No different from what it is now unless we take up well-informed and scientifically-driven methods to reverse the anti-science trends and outright lies prevalent among so much of our leadership today.

What do you consider the greatest achievement in the history of science?

Some might say electicity, or radio, or the internet or something like that. I would be inclined to say the scientific method itself: a synergistic mixture of hypothesis formulation, trial and error, elimination of variables, and a huge dose of being in the right place at the right time. Pasteur said, "Chance favours the prepared mind." If all I ever did in life was to coin that phrase, it would have been a life worth living. 

How did you imagine the future as a child?

I thought I would have my own flying car by now. Where is it, eh?

One thing I definitely did not foresee was the progression of climate change and anthropogenic environmental destruction to the point where things I knew as a child no longer exist. Like the huge clouds of swallows that flew over Georgian Bay as the mayflies emerged, nighthawks flying over the city in warm evenings, or a Savannah sparrow singing from nearly every fence post and a kestrel on every telephone pole. I am tremendously saddened that those younger than myself will not even know what we have lost, let alone have a memory of it.

How do you keep your head clear when you are stressed? 

My head is never clear (most of my family would agree) and I feel stressed all the time, so I have no idea. 

Just kidding.

There is nothing like just dropping it all for a few moments, hugging a loved one and giving the dog a rub behind its cute ears. Do I have that the right way around? 

Having a conversation with a colleague about an interesting research direction can do a world of good. And 40 minutes of birdwatching will set me up stress-free for about 40 hours in a row. These sorts of things never fail to put the onset of stress into perspective.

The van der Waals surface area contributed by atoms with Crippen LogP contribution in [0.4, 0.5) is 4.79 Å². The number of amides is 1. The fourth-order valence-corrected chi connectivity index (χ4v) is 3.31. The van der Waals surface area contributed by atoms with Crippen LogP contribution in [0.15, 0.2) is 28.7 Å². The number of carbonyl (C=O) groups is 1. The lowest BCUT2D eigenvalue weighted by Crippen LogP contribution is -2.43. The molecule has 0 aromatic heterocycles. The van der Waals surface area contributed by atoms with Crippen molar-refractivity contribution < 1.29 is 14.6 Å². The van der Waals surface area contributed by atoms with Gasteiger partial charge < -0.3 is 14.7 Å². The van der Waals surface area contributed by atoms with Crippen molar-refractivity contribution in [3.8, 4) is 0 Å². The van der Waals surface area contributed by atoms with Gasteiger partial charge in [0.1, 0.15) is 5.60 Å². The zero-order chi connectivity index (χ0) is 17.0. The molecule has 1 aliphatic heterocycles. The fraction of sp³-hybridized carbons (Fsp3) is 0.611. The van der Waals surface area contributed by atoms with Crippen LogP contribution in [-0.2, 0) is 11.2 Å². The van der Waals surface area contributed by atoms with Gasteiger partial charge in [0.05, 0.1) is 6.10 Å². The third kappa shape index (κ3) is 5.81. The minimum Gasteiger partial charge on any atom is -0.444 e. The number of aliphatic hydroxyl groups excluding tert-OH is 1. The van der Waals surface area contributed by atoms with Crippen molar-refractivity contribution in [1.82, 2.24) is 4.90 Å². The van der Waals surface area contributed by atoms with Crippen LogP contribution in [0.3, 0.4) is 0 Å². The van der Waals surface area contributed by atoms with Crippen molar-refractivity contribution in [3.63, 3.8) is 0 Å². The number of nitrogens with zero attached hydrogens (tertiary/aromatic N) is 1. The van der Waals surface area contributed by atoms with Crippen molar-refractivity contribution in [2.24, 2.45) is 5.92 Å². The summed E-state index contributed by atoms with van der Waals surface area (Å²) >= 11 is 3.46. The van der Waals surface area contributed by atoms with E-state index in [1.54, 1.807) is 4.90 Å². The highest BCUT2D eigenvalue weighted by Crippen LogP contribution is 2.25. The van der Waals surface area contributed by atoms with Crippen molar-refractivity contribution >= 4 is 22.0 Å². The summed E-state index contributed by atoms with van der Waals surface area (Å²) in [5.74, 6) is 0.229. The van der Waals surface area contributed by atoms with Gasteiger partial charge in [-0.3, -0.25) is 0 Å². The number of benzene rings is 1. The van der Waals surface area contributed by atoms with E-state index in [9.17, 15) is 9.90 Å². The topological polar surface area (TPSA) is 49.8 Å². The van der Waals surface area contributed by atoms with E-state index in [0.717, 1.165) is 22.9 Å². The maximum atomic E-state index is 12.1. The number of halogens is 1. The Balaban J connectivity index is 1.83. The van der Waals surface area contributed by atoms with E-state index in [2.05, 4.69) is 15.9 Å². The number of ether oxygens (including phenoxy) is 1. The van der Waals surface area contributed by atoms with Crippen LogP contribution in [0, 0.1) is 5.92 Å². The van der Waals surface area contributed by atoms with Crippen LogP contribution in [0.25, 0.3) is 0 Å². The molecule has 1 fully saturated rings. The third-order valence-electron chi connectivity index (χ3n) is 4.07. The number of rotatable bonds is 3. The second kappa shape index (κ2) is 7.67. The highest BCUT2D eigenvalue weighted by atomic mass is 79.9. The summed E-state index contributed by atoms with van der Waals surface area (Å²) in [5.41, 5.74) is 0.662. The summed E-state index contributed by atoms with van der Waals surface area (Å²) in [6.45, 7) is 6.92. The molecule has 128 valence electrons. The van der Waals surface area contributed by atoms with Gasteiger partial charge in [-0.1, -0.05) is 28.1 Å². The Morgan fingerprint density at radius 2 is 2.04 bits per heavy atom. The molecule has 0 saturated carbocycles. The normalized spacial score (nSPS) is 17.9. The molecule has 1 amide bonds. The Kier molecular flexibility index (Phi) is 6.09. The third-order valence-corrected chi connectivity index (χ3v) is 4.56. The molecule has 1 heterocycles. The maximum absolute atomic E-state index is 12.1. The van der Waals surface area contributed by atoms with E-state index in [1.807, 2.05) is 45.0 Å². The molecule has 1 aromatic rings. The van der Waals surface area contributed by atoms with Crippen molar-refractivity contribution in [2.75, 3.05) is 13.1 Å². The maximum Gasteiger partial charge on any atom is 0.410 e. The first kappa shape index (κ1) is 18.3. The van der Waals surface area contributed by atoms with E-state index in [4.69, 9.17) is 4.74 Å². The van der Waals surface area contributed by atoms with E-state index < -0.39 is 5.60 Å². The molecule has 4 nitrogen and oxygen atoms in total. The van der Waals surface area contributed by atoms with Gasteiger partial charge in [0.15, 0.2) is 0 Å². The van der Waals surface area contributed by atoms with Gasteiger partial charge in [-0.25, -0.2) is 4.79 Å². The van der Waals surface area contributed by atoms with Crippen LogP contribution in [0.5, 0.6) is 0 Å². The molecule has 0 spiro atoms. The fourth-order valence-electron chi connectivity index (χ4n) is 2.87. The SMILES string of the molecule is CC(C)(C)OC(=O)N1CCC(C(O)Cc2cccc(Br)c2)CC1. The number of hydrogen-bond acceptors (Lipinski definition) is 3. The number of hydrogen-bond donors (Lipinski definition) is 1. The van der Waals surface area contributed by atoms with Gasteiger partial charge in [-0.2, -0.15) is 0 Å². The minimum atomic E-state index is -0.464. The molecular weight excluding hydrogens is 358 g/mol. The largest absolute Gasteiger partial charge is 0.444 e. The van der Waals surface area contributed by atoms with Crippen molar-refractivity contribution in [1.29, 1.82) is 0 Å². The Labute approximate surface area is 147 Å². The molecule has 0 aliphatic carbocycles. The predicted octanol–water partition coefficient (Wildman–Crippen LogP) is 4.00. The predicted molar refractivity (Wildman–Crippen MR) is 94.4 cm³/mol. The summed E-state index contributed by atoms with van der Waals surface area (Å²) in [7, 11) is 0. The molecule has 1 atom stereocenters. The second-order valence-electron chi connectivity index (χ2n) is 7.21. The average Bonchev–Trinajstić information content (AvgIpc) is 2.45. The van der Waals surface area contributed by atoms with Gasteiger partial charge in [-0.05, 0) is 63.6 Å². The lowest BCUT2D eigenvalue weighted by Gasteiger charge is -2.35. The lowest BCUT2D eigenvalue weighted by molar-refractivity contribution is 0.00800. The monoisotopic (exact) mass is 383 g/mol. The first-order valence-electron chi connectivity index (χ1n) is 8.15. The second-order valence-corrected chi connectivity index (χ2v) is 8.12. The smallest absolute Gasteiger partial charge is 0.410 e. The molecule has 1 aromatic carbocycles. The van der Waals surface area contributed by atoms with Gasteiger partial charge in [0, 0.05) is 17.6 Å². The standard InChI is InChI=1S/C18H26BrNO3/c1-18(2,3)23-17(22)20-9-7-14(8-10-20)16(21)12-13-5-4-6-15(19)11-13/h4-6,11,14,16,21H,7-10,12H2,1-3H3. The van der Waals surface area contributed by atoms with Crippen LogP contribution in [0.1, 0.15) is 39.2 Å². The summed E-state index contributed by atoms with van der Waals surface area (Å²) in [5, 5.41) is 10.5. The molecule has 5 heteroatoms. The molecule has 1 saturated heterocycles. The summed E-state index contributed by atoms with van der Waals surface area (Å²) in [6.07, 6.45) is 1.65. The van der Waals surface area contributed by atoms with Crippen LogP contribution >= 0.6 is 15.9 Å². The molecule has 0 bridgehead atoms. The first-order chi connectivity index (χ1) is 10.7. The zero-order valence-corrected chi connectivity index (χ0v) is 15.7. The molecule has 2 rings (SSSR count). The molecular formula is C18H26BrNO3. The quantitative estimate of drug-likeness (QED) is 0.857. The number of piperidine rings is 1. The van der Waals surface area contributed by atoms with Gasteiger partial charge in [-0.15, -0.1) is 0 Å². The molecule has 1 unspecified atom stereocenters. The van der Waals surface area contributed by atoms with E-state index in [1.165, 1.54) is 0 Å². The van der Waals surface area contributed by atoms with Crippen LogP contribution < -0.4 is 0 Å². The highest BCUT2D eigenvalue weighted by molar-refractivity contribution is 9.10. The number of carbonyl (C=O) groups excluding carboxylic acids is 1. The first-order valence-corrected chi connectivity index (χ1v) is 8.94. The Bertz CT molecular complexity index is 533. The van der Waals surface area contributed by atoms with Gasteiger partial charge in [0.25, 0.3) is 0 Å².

Drawing also helps. I do a lot (a LOT) of doodling during budget meetings. 

I like to help colleagues with …/ I like answering questions about…?

Everything. Probably too much, really. Someone defined science as professional skepticism, so I tend to bring that too much into my personal life, to be honest – that's never good, but a hard habit to break or compartmentalize. And in the field of systematics (naming and classifying organisms), it can be bad. I like to say that if you have two systematists in a room, there will be four different opinions.

I do like to help colleagues in writing with clarity and consistency. I am a detail-obsessed editor, and that failing comes much into full bloom as a coauthor or as editor of journals. Sometimes, though, the bigger issues grow out of the details, and new directions and solutions can be revealed by seeing through the weeds.

I love answering questions about my family – within reason, of course – and about the natural world. Sometimes I'm not very qualified to speak about either, though!

Who would you like to send this questionnaire to and what question would you like to ask them?

Probably everyone I could think of... I had fun thinking about the answers and I'm a big believer in sharing fun, alongside thoughtfulness. I would also ask each of them about their path to science. How did they get there and where were the twists and turns in the road? Like my paleontology answer above, you can't know where you're going if you don't know where you've been. As I get older, this gets more and more relevant.

Rich Mooi is a marine biologist with a special interest in biodiversity. He is curator of echinoderms in the Department of Invertebrate Zoology and Geology at the California Academy of Sciences, and former director of the Academy's undergraduate research program. Over the last 40 years, he has authored over 85 papers on the origins of radial symmetry in starfish and sea urchins, Philippine marine biodiversity and deep-sea animals. He has voiced and illustrated a unique online biodiversity video course and maintains a deep interest in the intersection between science and art – and even does his all of own biological illustrations.